I don’t feel like it.
Upon rising from my alarm, it was the first thing that popped into my head yesterday morning. I didn’t want to go for a run like I had planned. I didn’t want to go to my doctor appointment. I didn’t want to leave my home. Why?
I don’t feel like it.
I was not depressed, sad, or sick. I was in full on toddler mode. If it was more socially acceptable, I probably would have done that whole cross-your-arms-stomp-your-feet harrumph thing as well. It reminded me of a story of my youth that my Mom frequently reminds me of (because she thinks it is sooo funny/adorable).
My small town’s high school marching band had this feature majorette who performed every Friday night football game. I don’t know if it was the sequins and fringe, the impressive amount of twirling that could be done without getting dizzy, or the constant applause of the crowd, but I wanted to be one. I found lessons to be fun at first until we got to the point of actually practicing tosses. I was not good at it. I actually was very afraid of the baton. My practice tosses were more like a toss and dash. The baton would leave my hands, and I would immediately run out from under it to avoid being hit. My young mind was slowly understanding that this majorette thing wasn’t just about receiving accolades and wearing pretty outfits. It was work. I was going to have to throw this baton so much that I didn’t care if it hit me in the face. I needed to toss it enough that catching it was second nature.
When my mother asked about my reason for quitting, I cried, “The teacher says, ‘do it! do it!’ and I don’t wanna do it!” If I had the emotional awareness, maybe I could have told her I was afraid. Maybe I could have said, “I want the uniform and the applause, but not the practice.” All that could come out of me was, “I don’t wanna!”
Although I am officially an adult according to my birth certificate, I still occasionally come down with a bad case of the “I-don’t-feel-like-it”s. It rears its ugly head especially when I need to do something uncomfortable, trying something new, or feeling afraid. If you suffer from crippling toddler-like demotivation, remember this:
People do what they want. You may be thinking, “But I do want to be someone who gets up at 5:00am to go to yoga.” Yet, here you are at 7:00pm sitting on the couch watching Netflix wondering where the time has gone. It’s very probable that you are doing exactly what you want. It isn’t a failure of will. It doesn’t mean you are a weak person. You are just a person who is doing what they want. Examine possible motivations for your current behavior. Frequently choosing to watch television over going for a walk, doesn’t necessarily mean you like TV a lot. It can mean that feeling comfortable is more important to you than being uncomfortable and physically fit. Rather than saying, “I’d like to go for a walk, but I can’t commit,” it’s more empowering to say to yourself, “I’d like to go for a walk, but I’m choosing to do something that makes me comfortable instead.” It’s more empowering because it’s the truth, and if hearing yourself say it begins to feel loathsome, then you are ready for a priority change.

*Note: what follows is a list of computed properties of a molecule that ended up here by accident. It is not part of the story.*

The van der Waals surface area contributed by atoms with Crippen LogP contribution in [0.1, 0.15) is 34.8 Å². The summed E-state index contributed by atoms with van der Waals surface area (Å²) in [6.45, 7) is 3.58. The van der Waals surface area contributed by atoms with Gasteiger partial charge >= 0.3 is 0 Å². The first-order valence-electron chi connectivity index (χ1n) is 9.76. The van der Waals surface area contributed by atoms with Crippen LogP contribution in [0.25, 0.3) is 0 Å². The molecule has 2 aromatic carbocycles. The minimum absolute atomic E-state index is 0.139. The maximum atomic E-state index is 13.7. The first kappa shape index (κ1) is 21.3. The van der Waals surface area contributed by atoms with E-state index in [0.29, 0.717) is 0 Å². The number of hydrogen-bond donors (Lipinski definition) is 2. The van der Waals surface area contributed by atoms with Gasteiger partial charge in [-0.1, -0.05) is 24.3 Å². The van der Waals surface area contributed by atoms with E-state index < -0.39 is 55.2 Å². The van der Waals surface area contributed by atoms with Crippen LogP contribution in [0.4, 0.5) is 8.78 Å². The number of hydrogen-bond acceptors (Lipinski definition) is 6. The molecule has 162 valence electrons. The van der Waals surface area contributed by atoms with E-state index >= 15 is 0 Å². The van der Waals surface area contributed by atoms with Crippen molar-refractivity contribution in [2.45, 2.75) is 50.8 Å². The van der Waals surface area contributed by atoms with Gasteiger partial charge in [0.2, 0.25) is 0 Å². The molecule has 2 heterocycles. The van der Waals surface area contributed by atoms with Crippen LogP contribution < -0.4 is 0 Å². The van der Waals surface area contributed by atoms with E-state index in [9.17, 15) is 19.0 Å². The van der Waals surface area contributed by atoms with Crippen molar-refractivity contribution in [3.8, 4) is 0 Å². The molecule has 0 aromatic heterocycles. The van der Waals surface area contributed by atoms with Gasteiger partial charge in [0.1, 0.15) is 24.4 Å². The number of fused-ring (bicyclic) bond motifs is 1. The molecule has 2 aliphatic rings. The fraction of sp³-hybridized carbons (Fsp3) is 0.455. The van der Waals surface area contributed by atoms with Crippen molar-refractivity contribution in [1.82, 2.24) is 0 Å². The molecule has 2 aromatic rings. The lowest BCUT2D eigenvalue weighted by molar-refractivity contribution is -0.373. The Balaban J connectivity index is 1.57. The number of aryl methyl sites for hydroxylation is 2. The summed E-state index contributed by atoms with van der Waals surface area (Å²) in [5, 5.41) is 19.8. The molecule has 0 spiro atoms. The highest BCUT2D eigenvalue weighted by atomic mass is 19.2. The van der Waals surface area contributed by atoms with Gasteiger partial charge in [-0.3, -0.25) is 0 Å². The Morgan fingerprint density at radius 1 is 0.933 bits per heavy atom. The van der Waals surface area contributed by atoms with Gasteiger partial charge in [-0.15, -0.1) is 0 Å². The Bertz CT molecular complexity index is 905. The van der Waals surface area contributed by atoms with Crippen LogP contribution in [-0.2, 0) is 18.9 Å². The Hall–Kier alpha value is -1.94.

Pay attention to your own priorities, and make adjustments. If you sit down and list the reasons why you do things you do you can gain some pretty insightful information regarding what motivates you. If you want to have a yoga practice, but find yourself day after day NOT practicing yoga, write down the reasons you want to go. Now, write why you don’t go. Try to stay away from harsh judgments like, “I’m lazy.” You may find that you want yoga for the stress relief, but avoid going to morning class because you don’t get enough sleep. Right now, getting adequate sleep is a bigger priority than stress relief. It isn’t right or wrong; it’s just your starting point. You can try going to bed earlier or going to class at a later time. Rather than constantly beating yourself up for not being able to make that early morning class, you can choose an action that will align your goal (going to yoga class) to your priorities (getting sleep). When our goals align with our priorities, we can then make change. After a period of time, you may like yoga so much that you are willing to get up at 5:00 am because it’s a more important priority.
Question your thoughts. “I don’t feel like it,” is a pretty vague claim. The minute it appears into your mind, you accept it. “Oh, I don’t feel like going to class?” Okay.” *hit snooze button* Zzzzzz I’ve been tangoing with this particular demon of mine for so long when I’m getting dressed for class and I hear my brain say, “I don’t want to go.” I laugh and go anyway. I actually do want to go, and just because the “don’t wanna” thought pops into my head that doesn’t mean it’s true. I like the mental benefits of practice. When I really sit and get specific about what is behind “I don’t feel like it,” it’s usually code for: I don’t want to be seen in public. You only have one clean tank top, and it’s too tight. I’m depressed, and I might show emotion in public (aka be vulnerable)
For me, “I don’t feel like it,” is code for, “I am afraid.” If building better habits has always been a challenge for you, it’s likely due to fear of something (Being vulnerable, embarrassing yourself, social rejection, feeling incompetent or uncomfortable). Change in of itself–even the kind of change we choose–can be a trigger for stress. It brings up all those parts of ourselves we don’t like to see: the part that can hit the snooze button for 2 hours, the part that wants to cross her arms and stomp off to her room, the parts that just don’t wanna. Making lasting behavior change REQUIRES us to take a look at our inner toddler and everything we fear the most. With practice and curiosity, you can decode your “I-don’t-feel-like-its” so that you can do anything you set your mind to.